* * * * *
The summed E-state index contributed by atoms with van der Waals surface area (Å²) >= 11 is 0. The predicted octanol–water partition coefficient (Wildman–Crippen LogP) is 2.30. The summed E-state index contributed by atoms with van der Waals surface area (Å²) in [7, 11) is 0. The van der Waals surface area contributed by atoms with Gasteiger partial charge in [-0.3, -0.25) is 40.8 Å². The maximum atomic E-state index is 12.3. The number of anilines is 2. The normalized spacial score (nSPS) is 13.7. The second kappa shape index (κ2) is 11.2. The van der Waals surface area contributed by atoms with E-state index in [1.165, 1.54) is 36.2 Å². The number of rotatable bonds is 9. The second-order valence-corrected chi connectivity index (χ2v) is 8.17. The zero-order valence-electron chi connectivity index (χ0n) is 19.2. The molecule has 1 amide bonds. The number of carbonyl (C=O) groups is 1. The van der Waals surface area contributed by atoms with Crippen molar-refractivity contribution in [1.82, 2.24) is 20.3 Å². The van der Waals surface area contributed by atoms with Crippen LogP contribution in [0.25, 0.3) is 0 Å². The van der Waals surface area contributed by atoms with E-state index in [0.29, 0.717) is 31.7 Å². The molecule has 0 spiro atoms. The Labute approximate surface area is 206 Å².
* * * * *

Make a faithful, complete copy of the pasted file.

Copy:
The summed E-state index contributed by atoms with van der Waals surface area (Å²) >= 11 is 0. The predicted octanol–water partition coefficient (Wildman–Crippen LogP) is 2.30. The summed E-state index contributed by atoms with van der Waals surface area (Å²) in [7, 11) is 0. The van der Waals surface area contributed by atoms with Gasteiger partial charge in [-0.3, -0.25) is 40.8 Å². The maximum atomic E-state index is 12.3. The number of anilines is 2. The normalized spacial score (nSPS) is 13.7. The second kappa shape index (κ2) is 11.2. The van der Waals surface area contributed by atoms with E-state index in [1.165, 1.54) is 36.2 Å². The number of rotatable bonds is 9. The second-order valence-corrected chi connectivity index (χ2v) is 8.17. The zero-order valence-electron chi connectivity index (χ0n) is 19.2. The molecule has 1 amide bonds. The number of carbonyl (C=O) groups is 1. The van der Waals surface area contributed by atoms with Crippen molar-refractivity contribution in [1.82, 2.24) is 20.3 Å². The van der Waals surface area contributed by atoms with Crippen LogP contribution in [0.25, 0.3) is 0 Å². The van der Waals surface area contributed by atoms with E-state index in [0.29, 0.717) is 31.7 Å². The molecule has 0 spiro atoms. The Labute approximate surface area is 206 Å².